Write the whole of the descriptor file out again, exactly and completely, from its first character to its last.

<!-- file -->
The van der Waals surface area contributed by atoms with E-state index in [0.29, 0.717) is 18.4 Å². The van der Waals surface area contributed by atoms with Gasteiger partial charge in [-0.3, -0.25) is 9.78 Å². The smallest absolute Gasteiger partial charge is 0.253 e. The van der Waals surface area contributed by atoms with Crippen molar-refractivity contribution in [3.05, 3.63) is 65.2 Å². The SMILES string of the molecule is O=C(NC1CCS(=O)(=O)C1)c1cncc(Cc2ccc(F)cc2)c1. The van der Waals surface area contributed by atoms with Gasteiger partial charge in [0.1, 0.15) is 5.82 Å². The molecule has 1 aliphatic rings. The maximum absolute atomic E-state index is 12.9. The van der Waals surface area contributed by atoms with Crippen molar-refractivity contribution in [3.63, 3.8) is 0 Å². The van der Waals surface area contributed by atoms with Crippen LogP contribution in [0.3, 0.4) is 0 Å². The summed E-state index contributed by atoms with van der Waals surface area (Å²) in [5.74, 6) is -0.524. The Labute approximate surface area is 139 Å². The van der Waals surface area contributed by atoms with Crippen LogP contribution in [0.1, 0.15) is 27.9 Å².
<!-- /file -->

The van der Waals surface area contributed by atoms with E-state index in [0.29, 0.717) is 18.4 Å². The van der Waals surface area contributed by atoms with Gasteiger partial charge in [-0.3, -0.25) is 9.78 Å². The smallest absolute Gasteiger partial charge is 0.253 e. The van der Waals surface area contributed by atoms with Crippen molar-refractivity contribution in [3.05, 3.63) is 65.2 Å². The SMILES string of the molecule is O=C(NC1CCS(=O)(=O)C1)c1cncc(Cc2ccc(F)cc2)c1. The van der Waals surface area contributed by atoms with Gasteiger partial charge in [0.1, 0.15) is 5.82 Å². The molecule has 1 aliphatic rings. The maximum absolute atomic E-state index is 12.9. The van der Waals surface area contributed by atoms with Crippen molar-refractivity contribution in [3.63, 3.8) is 0 Å². The van der Waals surface area contributed by atoms with Crippen LogP contribution in [0.3, 0.4) is 0 Å². The summed E-state index contributed by atoms with van der Waals surface area (Å²) in [5.74, 6) is -0.524. The Labute approximate surface area is 139 Å². The van der Waals surface area contributed by atoms with Crippen LogP contribution in [0.1, 0.15) is 27.9 Å².